Numerical Simulations of Quantum Many-body Systems

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The goals of our DOE work were to develop numerical tools in order to (1) determine the actual phase of particular many-electron models and (2) to understand the underlying mechanisms responsible for the observed phases. Over the years, DOE funds provided support for a number of graduate students and postdoctoral fellows who have gone on to continue and extend this effort. Looking back, they were more successful in determining the types of correlations that developed in particular models and less successful in establishing the underlying mechanisms. For example, they found clear evidence for antiferromagnetism, d{sub x{sup 3}-y{sup 2}}-pairing correlations, and ... continued below

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Scalapino, Douglas J. Sugar, Robert L. April 20, 1998.

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Description

The goals of our DOE work were to develop numerical tools in order to (1) determine the actual phase of particular many-electron models and (2) to understand the underlying mechanisms responsible for the observed phases. Over the years, DOE funds provided support for a number of graduate students and postdoctoral fellows who have gone on to continue and extend this effort. Looking back, they were more successful in determining the types of correlations that developed in particular models and less successful in establishing the underlying mechanisms. For example, they found clear evidence for antiferromagnetism, d{sub x{sup 3}-y{sup 2}}-pairing correlations, and stripes in various t-t{prime}-J and Hubbard models. Here, the stripes consisted of 1/2-filled domain walls of holes separated by {pi}-phase shifted antiferromagnetic regions. They found that a next-near-neighbor hopping t{prime} with t{prime}/t > 0 suppressed the stripes and favored the d{sub x{sup 3}-y{sup 2}}-pairing correlations. They studied a model of a CuO, 2-leg ladder and found that d{sub x{sup 3}-y{sup 2}} correlations formed when the system was doped with either electrons or holes. Another example that they studied was a two-dimensional spin 1/2 easy plane model with a near-neighbor exchange J and a four-site ring exchange K. In this J-K model, as K/J is increased, one moves from XY order to stripe order and to Ising antiferromagnetic order. They are still exploring the unusual transition between the Xy and striped phase. The key feature that we found was that strongly-correlated, many-electron systems are 'delicately balanced' between different possible phases. They also believe that their work provides strong support in favor of Anderson's suggestion that the Hubbard model contains the basic physics of the cuprates. That is, it exhibits antiferromagnetism, d{sub x{sup 3}-y{sup 2}}-pairing correlations, and stripes as the half-filled model is doped with holes. They were not as successful in determining the basic mechanisms. Specifically, they sought to determine the basic pairing mechanism. They tried various approaches and concluded that the spin-fluctuations play a central role. However, it was only recently, with Professor Mark Jarrell (UC) and Dr. Thomas Maier (ORNL), that they have found clear evidence that the pairing is mediated by an S = 1 particle-hole fluctuation.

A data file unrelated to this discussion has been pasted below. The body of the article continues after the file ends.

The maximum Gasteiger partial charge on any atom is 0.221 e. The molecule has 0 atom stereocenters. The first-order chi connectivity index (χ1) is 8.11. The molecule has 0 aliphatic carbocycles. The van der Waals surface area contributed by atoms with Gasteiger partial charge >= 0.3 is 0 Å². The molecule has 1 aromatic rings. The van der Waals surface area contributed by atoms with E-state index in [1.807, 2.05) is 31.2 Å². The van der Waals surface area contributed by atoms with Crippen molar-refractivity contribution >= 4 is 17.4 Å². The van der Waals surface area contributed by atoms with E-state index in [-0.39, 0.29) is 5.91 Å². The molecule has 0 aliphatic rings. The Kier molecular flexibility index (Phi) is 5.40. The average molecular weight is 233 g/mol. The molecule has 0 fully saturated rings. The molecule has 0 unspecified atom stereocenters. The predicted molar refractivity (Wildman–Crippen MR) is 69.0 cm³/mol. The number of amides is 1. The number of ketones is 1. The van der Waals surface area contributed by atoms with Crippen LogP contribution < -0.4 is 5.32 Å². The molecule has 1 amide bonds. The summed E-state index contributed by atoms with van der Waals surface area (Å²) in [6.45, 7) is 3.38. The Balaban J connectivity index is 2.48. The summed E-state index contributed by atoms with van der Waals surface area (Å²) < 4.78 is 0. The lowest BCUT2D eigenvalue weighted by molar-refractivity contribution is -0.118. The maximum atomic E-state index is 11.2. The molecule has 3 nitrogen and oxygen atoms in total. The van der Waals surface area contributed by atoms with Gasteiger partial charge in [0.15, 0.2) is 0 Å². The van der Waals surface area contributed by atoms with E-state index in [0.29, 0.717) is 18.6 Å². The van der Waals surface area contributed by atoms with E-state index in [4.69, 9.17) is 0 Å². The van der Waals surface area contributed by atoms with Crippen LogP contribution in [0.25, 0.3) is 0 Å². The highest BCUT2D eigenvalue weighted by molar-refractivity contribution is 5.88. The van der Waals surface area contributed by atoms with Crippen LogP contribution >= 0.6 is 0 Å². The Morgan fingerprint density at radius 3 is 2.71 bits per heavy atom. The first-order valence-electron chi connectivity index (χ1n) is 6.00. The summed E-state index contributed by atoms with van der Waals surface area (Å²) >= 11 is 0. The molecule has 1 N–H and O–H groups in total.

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  • Report No.: NONE
  • Grant Number: FG03-85ER45197
  • DOI: 10.2172/842398 | External Link
  • Office of Scientific & Technical Information Report Number: 842398
  • Archival Resource Key: ark:/67531/metadc781003

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  • April 20, 1998

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  • Dec. 3, 2015, 9:30 a.m.

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  • Aug. 5, 2016, 8:44 p.m.

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Scalapino, Douglas J. Sugar, Robert L. Numerical Simulations of Quantum Many-body Systems, report, April 20, 1998; United States. (digital.library.unt.edu/ark:/67531/metadc781003/: accessed August 19, 2017), University of North Texas Libraries, Digital Library, digital.library.unt.edu; crediting UNT Libraries Government Documents Department.